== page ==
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Volume 9 · No. 1 · 2005


EMA South Office

Page 6


Looking back... looking forward

World Environment Day

Pages 9,10,11

Secondary Schools' Competition

Page 12

International Activities

Pages 16,17

s the Environmental Management Authority these two devastating and de-energising paradigms of (EMA) celebrates its 10 years of service to development and seek instead to develop a new alliance Trinidad and Tobago, we pause to reflect on our between human beings and nature. It is by doing this humble beginnings a decade ago, to the fruits of our that we become allies in an effort for conservation and labours in the many successes we have been able to assurance of a common destiny. This is sustainable achieve. development. There is now a perceptible increase During the past year, we have sought in the level of involvement and concern to do precisely that by establishing about the environment from the general linkages with a number of communities public. Concern for the environment and civil society-based organisations, should never be considered a luxury assisting them in their own plans for to be indulged in by those with sustainable development, for creating too much time and leisure on their employment, providing areas and hands, nor a periodic flash in the pan opportunities for social interaction, engagement to soothe an otherwise while simultaneously protecting and anaesthetised conscience. Concern for preserving the environment. the preservation and enhancement of Our Education and Public Awareness the environment, for its sustainable use Department has continued its outreach and development, must become a part to schools, planting seeds of knowledge of the psyche of all of us who call this and cultivating proper habits in our little slice of paradise home. young citizens while helping them to There are those who are concerned discard some of the bad habits they have that current society and the prevailing already developed. type of development cannot produce I continue to hold firm to the view Dave McIntosh wealth without simultaneously ravaging that environmental legislation, those Managing Director/CEO, EMA the environment. The argument is that already on the statute books and those the most abundant by-products of our waiting to be laid in Parliament, both in industrial system, which include garbage, hazardous their letter and spirit, affords us the opportunity to create wastes, atmospheric contamination and poisoning of the the balance that is not just necessary but pivotal to our land, water and air, may all add up to a deterioration in survival. the quality of life. The CEC Rules, the Noise Pollution Control These concerns must, I believe, give birth to a new Rules, the Environmentally Sensitive Species and ecological culture in Trinidad and Tobago, a collective Environmentally Sensitive Areas Rules all seek to create a awareness of the responsibilities we have as citizens for balance between our national development and progress, the survival of our country and of animal and plant life. It and our environment. emphasises our responsibility for promoting relationships This year, we look forward to the passage in that allow quality of life and well-being for all human Parliament of the much-needed Water Pollution Control beings and the environment. Rules and the Beverage Containers Deposit Bill, as well The EMA has, during the 10 years of our existence, as the strengthening of our Environmental Police Unit. been attempting to forge this new culture, and we have We have also begun the implementation of the first learnt many lessons during that time. One such lesson phases of our Strategic Plan. is that environmental activism is not enough. We must This five-year plan envisages a significant increase define a path that provides for human beings while in our staff complement, a critical necessity if we are to protecting our environment. accomplish the tasks we have set ourselves. We have learnt, too, to be very aware of those who The year 2005 holds myriad possibilities and seek harmony between society and the environment, only opportunities for the EMA. As we enter into our 11th year, in the interest of developing techniques for plundering we look forward to them and to the continued support of the environment while affecting the human habitat as our sister agencies and the general public in our quest to little as possible. make Trinidad and Tobago a cleaner, healthier and more We have recognised that it is important to overcome wholesome place for all of us.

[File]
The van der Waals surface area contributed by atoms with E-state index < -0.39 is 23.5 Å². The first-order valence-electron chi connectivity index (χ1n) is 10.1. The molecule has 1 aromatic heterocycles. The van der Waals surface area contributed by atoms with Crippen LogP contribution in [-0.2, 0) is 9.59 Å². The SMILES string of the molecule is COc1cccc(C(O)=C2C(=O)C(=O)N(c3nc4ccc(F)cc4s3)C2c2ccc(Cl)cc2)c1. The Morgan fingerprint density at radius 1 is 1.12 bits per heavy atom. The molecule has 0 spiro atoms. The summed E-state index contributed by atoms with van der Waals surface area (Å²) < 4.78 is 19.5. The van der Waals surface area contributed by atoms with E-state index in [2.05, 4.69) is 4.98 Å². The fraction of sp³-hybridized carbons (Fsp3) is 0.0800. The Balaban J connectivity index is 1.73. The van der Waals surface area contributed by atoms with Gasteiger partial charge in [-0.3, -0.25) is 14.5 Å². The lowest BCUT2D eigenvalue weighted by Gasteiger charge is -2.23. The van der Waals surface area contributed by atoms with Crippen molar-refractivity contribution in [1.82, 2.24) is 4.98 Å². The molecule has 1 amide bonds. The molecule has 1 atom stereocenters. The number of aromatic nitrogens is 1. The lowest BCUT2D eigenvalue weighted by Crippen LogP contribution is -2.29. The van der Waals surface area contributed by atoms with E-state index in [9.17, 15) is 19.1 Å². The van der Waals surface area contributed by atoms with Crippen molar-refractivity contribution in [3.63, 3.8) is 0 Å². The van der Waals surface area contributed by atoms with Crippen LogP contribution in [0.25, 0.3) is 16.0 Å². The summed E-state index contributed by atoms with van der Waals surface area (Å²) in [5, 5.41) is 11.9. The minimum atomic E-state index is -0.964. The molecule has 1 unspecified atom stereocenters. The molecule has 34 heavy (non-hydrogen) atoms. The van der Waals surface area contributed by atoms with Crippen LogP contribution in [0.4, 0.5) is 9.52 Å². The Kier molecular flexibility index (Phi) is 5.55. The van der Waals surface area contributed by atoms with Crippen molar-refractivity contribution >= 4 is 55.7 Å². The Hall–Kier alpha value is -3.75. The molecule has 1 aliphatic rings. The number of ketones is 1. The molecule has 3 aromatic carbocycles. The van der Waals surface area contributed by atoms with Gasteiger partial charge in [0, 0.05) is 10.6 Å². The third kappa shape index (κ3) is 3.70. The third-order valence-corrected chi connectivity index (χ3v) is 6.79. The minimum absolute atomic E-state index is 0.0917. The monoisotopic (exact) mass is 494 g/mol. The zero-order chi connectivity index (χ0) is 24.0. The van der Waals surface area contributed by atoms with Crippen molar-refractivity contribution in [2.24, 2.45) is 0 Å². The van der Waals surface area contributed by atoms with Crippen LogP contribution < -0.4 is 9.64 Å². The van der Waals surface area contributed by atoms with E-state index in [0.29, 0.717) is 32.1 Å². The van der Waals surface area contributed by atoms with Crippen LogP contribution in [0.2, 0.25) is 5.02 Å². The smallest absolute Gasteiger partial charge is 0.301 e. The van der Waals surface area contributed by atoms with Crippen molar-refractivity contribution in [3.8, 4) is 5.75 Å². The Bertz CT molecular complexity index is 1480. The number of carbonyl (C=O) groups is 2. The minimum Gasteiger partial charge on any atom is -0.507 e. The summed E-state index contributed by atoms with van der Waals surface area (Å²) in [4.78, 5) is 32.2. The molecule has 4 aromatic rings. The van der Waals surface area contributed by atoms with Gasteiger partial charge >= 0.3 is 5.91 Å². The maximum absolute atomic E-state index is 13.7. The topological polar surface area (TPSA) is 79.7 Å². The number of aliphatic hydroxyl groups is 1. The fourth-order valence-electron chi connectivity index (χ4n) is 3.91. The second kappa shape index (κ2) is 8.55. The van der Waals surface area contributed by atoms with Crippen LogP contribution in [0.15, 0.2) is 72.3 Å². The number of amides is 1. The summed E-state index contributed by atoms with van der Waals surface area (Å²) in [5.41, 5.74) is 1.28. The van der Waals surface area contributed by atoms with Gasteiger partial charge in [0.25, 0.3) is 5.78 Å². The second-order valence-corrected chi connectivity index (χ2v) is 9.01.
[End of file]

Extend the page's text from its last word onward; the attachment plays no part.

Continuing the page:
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From the editor


uring her acceptance speech, Kenyan Professor Wangari Maathai, 2004 Nobel Peace Laureate, acknowledged the work of "countless individuals and groups across the globe who work quietly and often without recognition to protect the environment". The Green Belt Movement, which she started in 1977, was partly in response to needs identified by rural women in Kenya ­ women's groups planting trees to conserve the environment and empower themselves to improve their quality of life. The success of Professor Maathai's efforts is a clear example that many of the solutions to our environmental problems must come from us. If we contribute to, or allow the destruction or mismanagement of our natural resources, we undermine our quality of life and that of future generations. According to Professor Maathai, there can be no development without sustainable management of the environment. Tree planting addressed some of the initial basic needs identified by the women of Kenya. Here, in Trinidad and Tobago, we too can get involved in tree planting and other activities that will improve the quality of our own communities. We must be proactive; we must be part of the solution.